Case: You’ve assumed the care of an 84-year-old patient who is on nine different medications. Should you carry on with her current regimen or consider stopping some of her drugs?
Introduction: Older patients frequently take multiple medications. While their use may be appropriate, no drugs are entirely free of side effects and in patients 75 years and older we often have limited data on the relative balance between efficacy and toxicity. Even when there are potential benefits with a particular agent, its use may be inappropriate because of limited life expectancy (assistance in estimating life expectancy can be found at – http://eprognosis.ucsf.edu/), there is a lengthy time until benefit from use of the drug occurs (especially in the setting of limited life expectancy) and the patient’s goals of care and treatment targets.1 Taking multiple medications can be burdensome to patients and increases the risk of adverse drug effects, drug-drug and drug-disease interactions and/or poor adherence. In this brief review we will explore why, when and how you can discontinue medications in an older patient.
Literature Review: Many of the drugs being taken by an older patient can often be stopped. This was shown in an Israeli study that took a systematic approach to discontinuing medications.2 Seventy older, community-dwelling patients taking on average seven-to-eight medications were seen in consultation. The investigators reviewed each drug being taken and determined if there was evidence-based consensus supporting its use for the stated indication in patients at the person’s age and disability level and whether this benefit was greater than any known adverse effects. Based on this assessment, it was felt that 58% of all drugs being consumed by the group should be stopped. In 81% of cases it proved possible to stop the drugs without harm to the patients. Often this was associated with improvements in their perceived health.
While it is often said that older patients are reluctant to stop medications, that doesn’t appear to be the case. An American study of 100 older patients taking an average of 10 medications found that 92 of them would be willing to stop one or more of their medications if their doctor said it was possible.3
Summary: Studies like these show that deprescribing – defined as carefully getting patients off some of the medications that have accrued over time – can be safely done.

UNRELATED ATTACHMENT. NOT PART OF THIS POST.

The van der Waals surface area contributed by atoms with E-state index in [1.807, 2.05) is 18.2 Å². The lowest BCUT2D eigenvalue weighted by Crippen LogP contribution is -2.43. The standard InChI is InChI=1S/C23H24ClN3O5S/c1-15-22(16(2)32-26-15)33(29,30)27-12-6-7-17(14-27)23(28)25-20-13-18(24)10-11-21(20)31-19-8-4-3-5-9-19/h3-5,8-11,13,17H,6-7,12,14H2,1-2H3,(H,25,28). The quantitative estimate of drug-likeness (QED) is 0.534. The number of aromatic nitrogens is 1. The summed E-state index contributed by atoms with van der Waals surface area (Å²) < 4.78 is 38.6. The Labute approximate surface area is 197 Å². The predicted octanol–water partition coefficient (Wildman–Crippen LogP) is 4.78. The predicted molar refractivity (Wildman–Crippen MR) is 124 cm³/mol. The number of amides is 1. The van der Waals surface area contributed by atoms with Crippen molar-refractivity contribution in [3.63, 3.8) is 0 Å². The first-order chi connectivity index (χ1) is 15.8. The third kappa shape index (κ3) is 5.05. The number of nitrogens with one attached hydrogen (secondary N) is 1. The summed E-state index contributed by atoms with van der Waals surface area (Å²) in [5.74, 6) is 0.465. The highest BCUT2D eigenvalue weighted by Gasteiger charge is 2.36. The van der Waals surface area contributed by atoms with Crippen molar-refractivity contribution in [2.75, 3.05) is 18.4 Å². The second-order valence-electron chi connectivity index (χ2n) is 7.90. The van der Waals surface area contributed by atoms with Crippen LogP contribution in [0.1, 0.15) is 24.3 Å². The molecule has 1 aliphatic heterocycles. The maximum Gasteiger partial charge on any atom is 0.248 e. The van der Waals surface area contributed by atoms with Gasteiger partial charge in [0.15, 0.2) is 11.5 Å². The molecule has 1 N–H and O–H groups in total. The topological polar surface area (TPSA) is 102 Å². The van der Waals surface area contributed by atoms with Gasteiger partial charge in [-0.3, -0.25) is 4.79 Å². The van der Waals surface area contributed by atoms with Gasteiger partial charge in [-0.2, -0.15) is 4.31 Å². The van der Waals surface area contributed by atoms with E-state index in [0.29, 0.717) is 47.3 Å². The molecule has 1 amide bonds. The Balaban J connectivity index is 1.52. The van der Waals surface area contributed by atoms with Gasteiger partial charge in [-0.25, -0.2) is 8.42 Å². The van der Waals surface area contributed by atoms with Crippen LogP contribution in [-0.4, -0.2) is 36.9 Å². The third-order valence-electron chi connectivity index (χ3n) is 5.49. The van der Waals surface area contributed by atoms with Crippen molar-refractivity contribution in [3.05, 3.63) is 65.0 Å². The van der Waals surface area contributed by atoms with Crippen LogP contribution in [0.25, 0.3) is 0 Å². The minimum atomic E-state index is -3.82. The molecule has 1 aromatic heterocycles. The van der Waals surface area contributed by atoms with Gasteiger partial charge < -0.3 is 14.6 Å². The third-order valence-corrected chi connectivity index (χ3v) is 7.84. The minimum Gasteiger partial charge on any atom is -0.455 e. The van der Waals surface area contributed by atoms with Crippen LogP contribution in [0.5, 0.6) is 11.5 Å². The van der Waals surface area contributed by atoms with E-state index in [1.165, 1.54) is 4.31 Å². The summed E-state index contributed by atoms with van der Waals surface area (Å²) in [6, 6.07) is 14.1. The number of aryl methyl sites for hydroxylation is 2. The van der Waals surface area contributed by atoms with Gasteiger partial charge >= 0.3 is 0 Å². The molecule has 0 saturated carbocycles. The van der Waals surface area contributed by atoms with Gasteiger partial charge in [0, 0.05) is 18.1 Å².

Opportunities to review a patient’s drug regimen include:
- when there is a change in their goals of care (e.g., if a terminal illness is diagnosed);
- at the time of consultations;
- during care transitions;
- when annual/semi-annual medication reviews are done;
- whenever a patient presents with a new problem or complaint (always consider whether this could be an adverse drug effect); and,
- before prescribing a new medication.
It is important to involve the patient when considering deprescribing as this should be a shared decision. When deciding about the appropriateness of a medication, consider goals of care, treatment targets and life expectancy. Know all the drugs the patient is on and try to match her/his conditions with the medication she/he is on. Look for prescribing cascades (where the use of one drug leads to side effects that are treated by a second agent) and counter-productive prescribing (concurrent use of agents that have opposing effects). Consider stopping a drug if harm (adverse effects) from continued use outweighs benefit, there is no indication for its continued use or the agent is ineffective in managing the patient’s condition.
When stopping drugs, discontinue them one at a time (based on priority) whenever possible. Remember that discontinuing a drug can lead to a worsening of the underlying indication for its use or withdrawal symptoms. Explain to the patient that the drug is being stopped on a trial basis and it can be re-started if needed. While some drugs can be stopped abruptly, with others you have to slowly and carefully taper them. This is especially true for drugs that the body adapts to over time (e.g., opioids, systemic steroids, beta-blockers, nitrates, psychoactive agents). As a general rule you decrease at the same rate you titrated up. Explain to the patient what can occur and give them clear instructions on what they should do if they encounter problems (e.g., when to call you). It’s important to monitor the patient as closely during a period of deprescribing as you did when you initially prescribed the drug.
- Holmes HM, Hayley DC, Alexander GC, Sachs GA: Reconsidering Medication Appropriateness for Patients Late in Life. Arch Intern Med 2006; 166:605-609.
- Garfinkel D, Mangin D: Feasibility Study of a Systematic Approach for Discontinuation of Multiple Medications in Older Adults. Arch Intern Med. 2010; 170(18):1648-1654.
- Reeve E, Wiese MD, Hendrix I, Roberts MS, Shakib S: People’s Attitudes, Beliefs, and Experiences Regarding Polypharmacy and Willingness to Deprescribe. J Am Geriatr Soc 2013, 61:1508-14.
(Note: See also “Choosing Wisely Canada” for Canadian Geriatric Society advice on some medications physicians should question prescribing in this age group: http://www.choosingwiselycanada.org/recommendations/canadian-geriatrics-society-2/)